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As we head toward the end of a year, we tend to live as if we're in the "finale" of a season. It's time to wrap up our goals for the year, pull together all the elements of our celebration plans, and then let things unfold until it's time to start over on January 1. At this point, making new changes would be like switching things up in the final round of a game, wouldn't it? That depends on how you look at it. If you think that disrupting the status quo will cloud your holiday season or distract you from getting through it, then you probably don't want to "rock the boat." Well, let me tell you a few reasons why I think fall is actually the best time of year for resolutions.
Nature affects our mindsets.
"Fall, leaves, fall" - The poem by Emily Brontë was one of my favorites in my high school English class. It speaks to the death of old things and the darkness of winter. The sight of fall leaves gives me a greater sense of new life than the blossoms of spring. And there's something about the impending dreariness of winter that motivates me to do something new, rather than sitting and waiting. That's not to say that I don't love those days where I tuck myself into a blanket with hot cocoa, but those moments lack bliss when I'm restless. The change of seasons can affect us physically and mentally, so it helps to break out of the mundane and give ourselves reasons to stay encouraged.
You don't have to love pumpkin spice or leaf-peeping to let the transformation of fall enter your life. Just go for a hike or a drive and think about who you want to be. Maybe there's a new habit that you know will encourage you, or maybe there's a major life change that you're afraid to make. What is holding you back? You might not think the weather impacts your life on a deep level, but the way God speaks through His creation has meaning. When you feel a fresh breeze or see vibrant autumn colors, you might just find a shift in your attitude.
Start before the race begins.
Most of us see the beginning of a year as a sort of restart. Even if we go back to the same routines, we tell ourselves that we'll chase new goals and do things differently. But suddenly, spring is upon us, and we compare ourselves to the progress we see in others. Then we start to let our resolutions slide because we think we're too far behind. What if we took ourselves out of this self-created timeline? If we start new things before the hectic end-of-year stretch, we’ll head into the new year with the freedom of having our new habits and outlooks in place.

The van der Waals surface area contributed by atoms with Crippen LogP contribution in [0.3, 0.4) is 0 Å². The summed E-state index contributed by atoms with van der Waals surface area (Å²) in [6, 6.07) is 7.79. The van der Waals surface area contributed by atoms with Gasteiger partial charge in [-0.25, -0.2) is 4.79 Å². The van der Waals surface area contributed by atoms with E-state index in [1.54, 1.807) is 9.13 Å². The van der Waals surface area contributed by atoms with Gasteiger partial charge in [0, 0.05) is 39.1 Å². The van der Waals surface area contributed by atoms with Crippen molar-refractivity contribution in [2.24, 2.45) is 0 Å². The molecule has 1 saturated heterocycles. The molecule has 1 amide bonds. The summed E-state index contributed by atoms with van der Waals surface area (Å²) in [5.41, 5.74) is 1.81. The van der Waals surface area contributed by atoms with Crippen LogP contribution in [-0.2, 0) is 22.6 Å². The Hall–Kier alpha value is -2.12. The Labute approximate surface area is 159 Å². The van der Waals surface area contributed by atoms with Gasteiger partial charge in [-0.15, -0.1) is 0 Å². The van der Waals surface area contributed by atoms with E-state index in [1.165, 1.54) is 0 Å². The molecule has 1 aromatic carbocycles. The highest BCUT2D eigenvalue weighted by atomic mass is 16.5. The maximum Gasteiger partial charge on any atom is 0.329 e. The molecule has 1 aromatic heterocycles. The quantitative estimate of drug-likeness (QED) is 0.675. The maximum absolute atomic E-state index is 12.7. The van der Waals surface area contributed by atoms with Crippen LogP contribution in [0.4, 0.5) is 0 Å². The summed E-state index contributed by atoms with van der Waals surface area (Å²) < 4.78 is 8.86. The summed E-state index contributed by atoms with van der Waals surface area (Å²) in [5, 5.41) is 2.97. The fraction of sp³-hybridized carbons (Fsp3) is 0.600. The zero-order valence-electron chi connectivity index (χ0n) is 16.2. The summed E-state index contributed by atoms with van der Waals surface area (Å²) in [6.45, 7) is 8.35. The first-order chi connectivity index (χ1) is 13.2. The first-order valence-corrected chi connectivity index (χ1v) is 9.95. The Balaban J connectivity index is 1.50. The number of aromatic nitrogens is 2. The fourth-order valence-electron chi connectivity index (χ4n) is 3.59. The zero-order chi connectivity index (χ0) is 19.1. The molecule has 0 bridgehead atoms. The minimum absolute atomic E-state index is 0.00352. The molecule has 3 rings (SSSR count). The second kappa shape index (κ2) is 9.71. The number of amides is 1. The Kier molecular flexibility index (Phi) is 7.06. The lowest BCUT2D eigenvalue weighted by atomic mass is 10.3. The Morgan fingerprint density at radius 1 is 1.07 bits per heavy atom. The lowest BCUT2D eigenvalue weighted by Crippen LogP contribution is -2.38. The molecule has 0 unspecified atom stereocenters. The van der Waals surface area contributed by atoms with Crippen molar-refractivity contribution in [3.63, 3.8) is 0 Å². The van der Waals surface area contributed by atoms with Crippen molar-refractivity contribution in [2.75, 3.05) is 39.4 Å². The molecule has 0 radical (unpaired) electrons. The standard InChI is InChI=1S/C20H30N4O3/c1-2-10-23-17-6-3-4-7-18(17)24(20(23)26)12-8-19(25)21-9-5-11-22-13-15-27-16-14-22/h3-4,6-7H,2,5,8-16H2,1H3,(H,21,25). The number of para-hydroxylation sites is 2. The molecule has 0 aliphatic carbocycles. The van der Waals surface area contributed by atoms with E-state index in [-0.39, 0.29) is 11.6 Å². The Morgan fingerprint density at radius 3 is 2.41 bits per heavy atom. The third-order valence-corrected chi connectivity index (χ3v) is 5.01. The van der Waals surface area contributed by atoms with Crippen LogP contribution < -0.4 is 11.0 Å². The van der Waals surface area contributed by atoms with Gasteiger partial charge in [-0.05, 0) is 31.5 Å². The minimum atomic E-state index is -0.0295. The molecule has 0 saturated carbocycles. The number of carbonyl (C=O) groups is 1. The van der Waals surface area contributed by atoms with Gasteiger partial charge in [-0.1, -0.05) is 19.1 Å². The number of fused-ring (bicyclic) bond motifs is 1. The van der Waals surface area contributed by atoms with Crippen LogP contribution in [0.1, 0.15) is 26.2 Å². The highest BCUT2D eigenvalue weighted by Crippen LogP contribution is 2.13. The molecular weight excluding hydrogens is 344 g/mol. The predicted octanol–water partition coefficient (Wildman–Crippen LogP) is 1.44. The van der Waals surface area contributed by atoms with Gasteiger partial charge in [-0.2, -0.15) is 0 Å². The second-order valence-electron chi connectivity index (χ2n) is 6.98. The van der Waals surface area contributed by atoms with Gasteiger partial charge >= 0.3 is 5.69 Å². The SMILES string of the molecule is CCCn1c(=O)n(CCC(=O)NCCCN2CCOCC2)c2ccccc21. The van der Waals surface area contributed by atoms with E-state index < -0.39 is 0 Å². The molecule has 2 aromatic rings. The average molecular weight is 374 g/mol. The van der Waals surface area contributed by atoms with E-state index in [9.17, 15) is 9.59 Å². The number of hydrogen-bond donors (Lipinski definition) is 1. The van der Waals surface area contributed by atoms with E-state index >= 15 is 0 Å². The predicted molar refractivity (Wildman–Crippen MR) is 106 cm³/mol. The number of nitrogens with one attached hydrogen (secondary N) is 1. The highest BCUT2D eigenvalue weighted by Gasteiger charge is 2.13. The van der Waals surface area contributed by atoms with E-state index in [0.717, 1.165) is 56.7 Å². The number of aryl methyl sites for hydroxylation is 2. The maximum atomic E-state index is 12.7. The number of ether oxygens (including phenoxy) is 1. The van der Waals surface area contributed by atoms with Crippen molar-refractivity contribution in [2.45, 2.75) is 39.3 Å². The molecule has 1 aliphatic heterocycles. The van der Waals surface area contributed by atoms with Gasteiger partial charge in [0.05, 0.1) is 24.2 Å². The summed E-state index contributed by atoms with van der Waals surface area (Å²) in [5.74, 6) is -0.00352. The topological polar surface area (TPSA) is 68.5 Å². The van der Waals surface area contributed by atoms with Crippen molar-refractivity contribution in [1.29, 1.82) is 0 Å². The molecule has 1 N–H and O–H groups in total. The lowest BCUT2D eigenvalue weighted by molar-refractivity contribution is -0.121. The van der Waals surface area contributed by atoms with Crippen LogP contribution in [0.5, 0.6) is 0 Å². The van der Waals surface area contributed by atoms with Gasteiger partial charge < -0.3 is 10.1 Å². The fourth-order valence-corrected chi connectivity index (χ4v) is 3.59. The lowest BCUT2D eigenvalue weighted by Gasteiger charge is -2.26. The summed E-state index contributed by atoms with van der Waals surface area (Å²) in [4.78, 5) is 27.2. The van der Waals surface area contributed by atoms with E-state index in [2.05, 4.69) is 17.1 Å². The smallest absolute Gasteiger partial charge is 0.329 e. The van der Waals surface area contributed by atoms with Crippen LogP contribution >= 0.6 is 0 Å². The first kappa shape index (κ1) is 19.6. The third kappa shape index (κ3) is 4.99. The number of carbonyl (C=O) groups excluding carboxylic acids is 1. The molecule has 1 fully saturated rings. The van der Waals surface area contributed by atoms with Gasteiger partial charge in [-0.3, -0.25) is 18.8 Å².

There are a lot of practical reasons not to change things up, like, "It's the middle of the semester." or "It's hard to join a group when they'll only meet for a few more weeks." But all of our excuses have solutions. There are always ways to take action in the areas that matter. Take a few minutes to ask God for clarity on the things in your life that need a reset or switch-up. Then follow where He leads. When we take the initiative and get creative, we can forge paths to growth, no matter where we are or what our schedules look like. That doesn't only mean we need to do something new; sometimes, we need to let something go, like a falling leaf. I know; I couldn't resist the poetic opportunity there.
God tells us there is "a season for every activity under the heavens," and we can see how He illustrates that through the literal seasons on Earth. The "seasons" in our lives are unique for each of us, and we rely on God's guidance to move us forward. The Bible consistently makes it clear that change is an ongoing vital part of our purpose. It's up to us to listen to our Creator and pursue the new opportunities He has in store for us.
Here are some prompts to get you started on your fall renewal:
- This year, which "seeds" in your life have grown and which have held you back?
- What are some passions or convictions you have ignored?
- What do you want to change before next fall, and how can you work on it daily?
- What are some ways you can sow positivity into the lives of others?
- What are you most thankful for right now? What habits support what you are grateful for and which habits jeopardize those things?
- What will help you connect to God more? What distracts you from His guidance? How can you give yourself boundaries that inspire you?
Written Content Coordinator at Sun Valley Community Church. An avid writer since the age of 5, who loves to explore new ideas and places. Inspired by Jesus, books, and travel.